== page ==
British drivers face 'danger' when travelling abroad with rise of Asian hornets 'wreaking havoc' inside cars

British drivers face 'danger' when travelling abroad with rise of Asian hornets 'wreaking havoc' inside cars

WATCH: Mark Harper supporting Britons with the Plan for Drivers

Hemma Visavadia

By Hemma Visavadia

Published: 21/05/2024

- 11:18

Updated: 22/05/2024

- 17:55

Asian hornets kill bees and travel to the UK through vehicles crossing the channel

Experts have urged drivers to be aware of a record number of Asian hornets which nestle in vehicles, potentially causing chaos on the roads.

The hornets hide in sheltered spots including in caravans and larger vehicles and have the power to “wreak havoc” on drivers returning from abroad.

Drivers travelling to Europe have been warned about the impact hornets can have on UK wildlife including the predatory nature of killing bees.

The hornets use vehicles as their vessel to travel from their European home to the United Kingdom with motorists urged to remain vigilant.

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Asian hornet

Queen hornets nestle inside small spaces in vehicles


Graham Conway, managing director at Select Car Leasing, said: “While the Asian hornet isn’t yet established in the UK, and all efforts are being undertaken to ensure that doesn’t happen, the creature has made a home for itself elsewhere in Europe.

“It’s thought that Asian hornets accidentally arrived in France in 2004 after stowing away in a shipment of goods from East Asia.

“Since that point, the Asian hornet hasn’t just settled in France, it has also flown to other European countries, including Spain, Belgium, Netherlands, Portugal, Italy, Switzerland, and Germany.

“And if you plan to travel to those countries in your vehicle this summer, you need to check it thoroughly before getting back on the ferry or Eurotunnel to make sure you’re not inadvertently carrying extra ‘passengers’.”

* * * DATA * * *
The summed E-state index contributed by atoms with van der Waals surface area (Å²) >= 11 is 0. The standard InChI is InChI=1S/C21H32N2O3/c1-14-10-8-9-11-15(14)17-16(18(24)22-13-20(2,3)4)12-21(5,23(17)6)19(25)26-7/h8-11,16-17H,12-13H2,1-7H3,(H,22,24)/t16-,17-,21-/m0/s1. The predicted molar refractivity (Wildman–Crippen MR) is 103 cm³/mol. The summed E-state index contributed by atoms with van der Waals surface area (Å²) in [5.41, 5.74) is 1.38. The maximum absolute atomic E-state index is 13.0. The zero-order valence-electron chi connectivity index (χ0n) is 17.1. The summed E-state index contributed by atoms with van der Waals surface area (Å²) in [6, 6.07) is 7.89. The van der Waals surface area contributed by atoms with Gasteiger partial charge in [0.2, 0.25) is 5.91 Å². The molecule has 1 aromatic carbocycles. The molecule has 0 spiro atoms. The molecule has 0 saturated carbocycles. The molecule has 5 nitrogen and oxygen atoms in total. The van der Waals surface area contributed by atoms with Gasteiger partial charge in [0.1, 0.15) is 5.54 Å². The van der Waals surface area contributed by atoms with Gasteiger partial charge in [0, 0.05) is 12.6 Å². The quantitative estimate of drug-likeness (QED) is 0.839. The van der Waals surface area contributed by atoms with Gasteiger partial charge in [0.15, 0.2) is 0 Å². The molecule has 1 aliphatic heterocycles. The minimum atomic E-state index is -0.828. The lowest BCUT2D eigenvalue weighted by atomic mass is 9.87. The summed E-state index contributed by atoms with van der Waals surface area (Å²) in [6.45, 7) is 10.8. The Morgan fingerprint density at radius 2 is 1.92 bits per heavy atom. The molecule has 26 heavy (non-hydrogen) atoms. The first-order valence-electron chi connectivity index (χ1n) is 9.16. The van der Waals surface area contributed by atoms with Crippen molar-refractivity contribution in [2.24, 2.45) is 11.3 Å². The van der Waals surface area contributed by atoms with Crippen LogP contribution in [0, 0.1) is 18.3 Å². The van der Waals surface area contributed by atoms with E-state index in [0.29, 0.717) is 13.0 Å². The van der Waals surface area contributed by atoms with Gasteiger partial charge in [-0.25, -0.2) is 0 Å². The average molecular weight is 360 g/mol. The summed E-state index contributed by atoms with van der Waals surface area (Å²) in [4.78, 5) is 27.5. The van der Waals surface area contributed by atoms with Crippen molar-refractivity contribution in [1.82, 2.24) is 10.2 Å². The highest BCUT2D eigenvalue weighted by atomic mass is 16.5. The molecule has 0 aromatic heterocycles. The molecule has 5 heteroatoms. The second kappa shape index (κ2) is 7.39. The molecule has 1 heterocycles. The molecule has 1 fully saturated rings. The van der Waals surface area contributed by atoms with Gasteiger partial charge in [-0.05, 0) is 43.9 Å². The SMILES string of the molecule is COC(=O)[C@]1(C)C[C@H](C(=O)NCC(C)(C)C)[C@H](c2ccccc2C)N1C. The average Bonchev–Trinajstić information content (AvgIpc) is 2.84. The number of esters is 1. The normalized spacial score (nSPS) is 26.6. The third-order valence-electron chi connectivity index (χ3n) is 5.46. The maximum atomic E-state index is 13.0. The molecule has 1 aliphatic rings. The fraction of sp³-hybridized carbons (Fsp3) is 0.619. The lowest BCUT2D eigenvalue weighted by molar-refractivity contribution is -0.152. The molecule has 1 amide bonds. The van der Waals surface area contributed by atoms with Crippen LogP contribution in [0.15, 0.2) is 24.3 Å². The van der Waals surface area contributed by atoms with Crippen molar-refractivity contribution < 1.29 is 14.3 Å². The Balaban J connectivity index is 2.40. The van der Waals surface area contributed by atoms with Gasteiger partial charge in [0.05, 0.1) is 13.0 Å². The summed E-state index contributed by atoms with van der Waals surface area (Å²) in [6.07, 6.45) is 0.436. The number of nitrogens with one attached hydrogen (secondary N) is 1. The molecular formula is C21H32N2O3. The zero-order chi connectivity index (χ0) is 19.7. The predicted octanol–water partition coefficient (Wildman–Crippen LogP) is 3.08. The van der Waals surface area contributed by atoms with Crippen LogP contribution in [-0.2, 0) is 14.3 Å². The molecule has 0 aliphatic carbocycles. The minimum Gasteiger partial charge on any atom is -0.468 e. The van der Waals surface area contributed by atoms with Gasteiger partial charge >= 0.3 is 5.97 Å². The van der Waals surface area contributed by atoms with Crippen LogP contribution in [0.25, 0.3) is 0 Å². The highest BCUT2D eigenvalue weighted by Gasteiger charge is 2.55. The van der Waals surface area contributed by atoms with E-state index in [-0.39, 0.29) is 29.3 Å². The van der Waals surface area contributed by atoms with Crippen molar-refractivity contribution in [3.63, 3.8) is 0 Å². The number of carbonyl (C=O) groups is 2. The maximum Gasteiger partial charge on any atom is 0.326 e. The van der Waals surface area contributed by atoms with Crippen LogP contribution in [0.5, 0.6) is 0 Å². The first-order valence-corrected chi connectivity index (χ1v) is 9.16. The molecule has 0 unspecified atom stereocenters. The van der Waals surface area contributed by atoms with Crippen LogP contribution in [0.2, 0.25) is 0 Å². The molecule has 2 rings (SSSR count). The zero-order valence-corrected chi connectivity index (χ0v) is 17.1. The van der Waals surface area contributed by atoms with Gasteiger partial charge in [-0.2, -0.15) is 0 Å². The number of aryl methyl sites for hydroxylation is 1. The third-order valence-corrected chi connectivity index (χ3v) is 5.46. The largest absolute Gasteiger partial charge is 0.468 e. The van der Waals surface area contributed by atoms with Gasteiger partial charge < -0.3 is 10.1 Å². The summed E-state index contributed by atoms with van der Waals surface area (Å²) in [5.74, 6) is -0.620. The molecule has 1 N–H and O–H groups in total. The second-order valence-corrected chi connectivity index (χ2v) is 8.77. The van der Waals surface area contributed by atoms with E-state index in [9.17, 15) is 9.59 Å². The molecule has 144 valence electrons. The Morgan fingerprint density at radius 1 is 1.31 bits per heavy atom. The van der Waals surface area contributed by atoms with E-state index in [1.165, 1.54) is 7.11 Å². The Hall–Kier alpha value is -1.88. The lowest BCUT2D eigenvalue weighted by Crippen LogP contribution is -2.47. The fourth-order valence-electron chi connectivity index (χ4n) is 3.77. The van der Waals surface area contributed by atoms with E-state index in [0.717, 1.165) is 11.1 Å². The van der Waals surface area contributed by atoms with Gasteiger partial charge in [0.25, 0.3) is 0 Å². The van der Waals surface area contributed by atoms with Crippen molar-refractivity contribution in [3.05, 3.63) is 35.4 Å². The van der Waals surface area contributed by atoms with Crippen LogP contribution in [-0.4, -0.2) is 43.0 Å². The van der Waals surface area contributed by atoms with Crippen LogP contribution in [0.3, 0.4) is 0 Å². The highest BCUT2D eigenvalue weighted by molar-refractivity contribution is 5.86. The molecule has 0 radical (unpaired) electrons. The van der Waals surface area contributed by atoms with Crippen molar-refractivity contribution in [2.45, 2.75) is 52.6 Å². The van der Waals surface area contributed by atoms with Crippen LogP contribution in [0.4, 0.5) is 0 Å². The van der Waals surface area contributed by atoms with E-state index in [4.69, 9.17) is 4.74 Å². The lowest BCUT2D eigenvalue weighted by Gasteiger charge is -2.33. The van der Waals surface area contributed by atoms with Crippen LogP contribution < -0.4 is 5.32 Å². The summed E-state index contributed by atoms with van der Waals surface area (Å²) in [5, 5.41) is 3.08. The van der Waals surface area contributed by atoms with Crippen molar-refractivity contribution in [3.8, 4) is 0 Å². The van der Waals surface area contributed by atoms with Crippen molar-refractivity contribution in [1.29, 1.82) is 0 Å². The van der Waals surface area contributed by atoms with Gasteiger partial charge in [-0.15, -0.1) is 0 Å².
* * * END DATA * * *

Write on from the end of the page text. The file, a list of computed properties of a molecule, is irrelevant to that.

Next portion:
Conway explained that Asian hornets can hitchhike in vehicles, caravans, roof racks and trailers.

The Government’s Animal and Plant Health Agency has cautioned drivers about the rise in Hornets this summer.

Nicola Spence, the UK's chief plant and bee health officer, explained that the public can help “take swift and effective” action to “stamp out” the threat posed by Asian hornets.

She added: “While the Asian hornet poses no greater risk to human health than other wasps or hornets, they can damage honeybee colonies and harm other pollinators.”

The Asian Hornet Action Team warned drivers that the Queen hornets hide themselves in sheltered spots to hibernate.

This includes boats, caravans and trucks, so as the traffic resumes, "we are likely to see the influx of this invasive insect increase again,” the team said.

However, while drivers should be aware of hornets, the team stated that “under no circumstances” should they attempt to disturb a nest.

Asian Hornets have been known to defend their nest area aggressively.



Motorists have been told to leave the windows up to avoid anything coming inside the vehicle


To avoid having hornets in the vehicles, Conway suggested drivers leave the windows rolled up and the air conditioning on.

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